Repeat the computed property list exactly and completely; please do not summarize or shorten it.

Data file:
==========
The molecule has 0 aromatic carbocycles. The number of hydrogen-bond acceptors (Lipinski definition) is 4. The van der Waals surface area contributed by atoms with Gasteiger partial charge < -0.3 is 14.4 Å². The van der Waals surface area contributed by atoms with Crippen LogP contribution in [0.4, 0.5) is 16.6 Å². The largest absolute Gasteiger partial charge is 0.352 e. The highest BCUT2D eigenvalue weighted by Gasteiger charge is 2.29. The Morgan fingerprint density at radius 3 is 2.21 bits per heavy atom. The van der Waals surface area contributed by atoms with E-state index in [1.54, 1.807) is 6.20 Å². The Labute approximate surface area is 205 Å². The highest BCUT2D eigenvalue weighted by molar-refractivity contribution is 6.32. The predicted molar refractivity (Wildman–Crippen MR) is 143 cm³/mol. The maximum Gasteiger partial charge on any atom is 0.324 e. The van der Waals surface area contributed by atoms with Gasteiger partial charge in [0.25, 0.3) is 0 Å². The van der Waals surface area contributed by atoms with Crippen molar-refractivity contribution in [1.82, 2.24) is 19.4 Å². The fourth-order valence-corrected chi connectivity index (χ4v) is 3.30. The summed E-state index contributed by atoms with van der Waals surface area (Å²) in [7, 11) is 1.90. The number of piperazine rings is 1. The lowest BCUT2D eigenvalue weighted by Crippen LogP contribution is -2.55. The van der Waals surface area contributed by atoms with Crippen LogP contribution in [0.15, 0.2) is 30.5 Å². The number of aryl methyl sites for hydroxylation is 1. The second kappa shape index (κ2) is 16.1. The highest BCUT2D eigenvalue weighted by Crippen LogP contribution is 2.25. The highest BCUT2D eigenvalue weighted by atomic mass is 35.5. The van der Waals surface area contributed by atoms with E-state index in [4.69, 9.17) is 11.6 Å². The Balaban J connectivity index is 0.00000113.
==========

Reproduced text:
The molecule has 0 aromatic carbocycles. The number of hydrogen-bond acceptors (Lipinski definition) is 4. The van der Waals surface area contributed by atoms with Gasteiger partial charge < -0.3 is 14.4 Å². The van der Waals surface area contributed by atoms with Crippen LogP contribution in [0.4, 0.5) is 16.6 Å². The largest absolute Gasteiger partial charge is 0.352 e. The highest BCUT2D eigenvalue weighted by Gasteiger charge is 2.29. The Morgan fingerprint density at radius 3 is 2.21 bits per heavy atom. The van der Waals surface area contributed by atoms with E-state index in [1.54, 1.807) is 6.20 Å². The Labute approximate surface area is 205 Å². The highest BCUT2D eigenvalue weighted by molar-refractivity contribution is 6.32. The predicted molar refractivity (Wildman–Crippen MR) is 143 cm³/mol. The maximum Gasteiger partial charge on any atom is 0.324 e. The van der Waals surface area contributed by atoms with Gasteiger partial charge in [0.25, 0.3) is 0 Å². The van der Waals surface area contributed by atoms with Crippen molar-refractivity contribution in [1.82, 2.24) is 19.4 Å². The fourth-order valence-corrected chi connectivity index (χ4v) is 3.30. The summed E-state index contributed by atoms with van der Waals surface area (Å²) in [7, 11) is 1.90. The number of piperazine rings is 1. The lowest BCUT2D eigenvalue weighted by Crippen LogP contribution is -2.55. The van der Waals surface area contributed by atoms with Crippen LogP contribution in [0.15, 0.2) is 30.5 Å². The number of aryl methyl sites for hydroxylation is 1. The second kappa shape index (κ2) is 16.1. The highest BCUT2D eigenvalue weighted by Crippen LogP contribution is 2.25. The highest BCUT2D eigenvalue weighted by atomic mass is 35.5. The van der Waals surface area contributed by atoms with E-state index in [4.69, 9.17) is 11.6 Å². The Balaban J connectivity index is 0.00000113.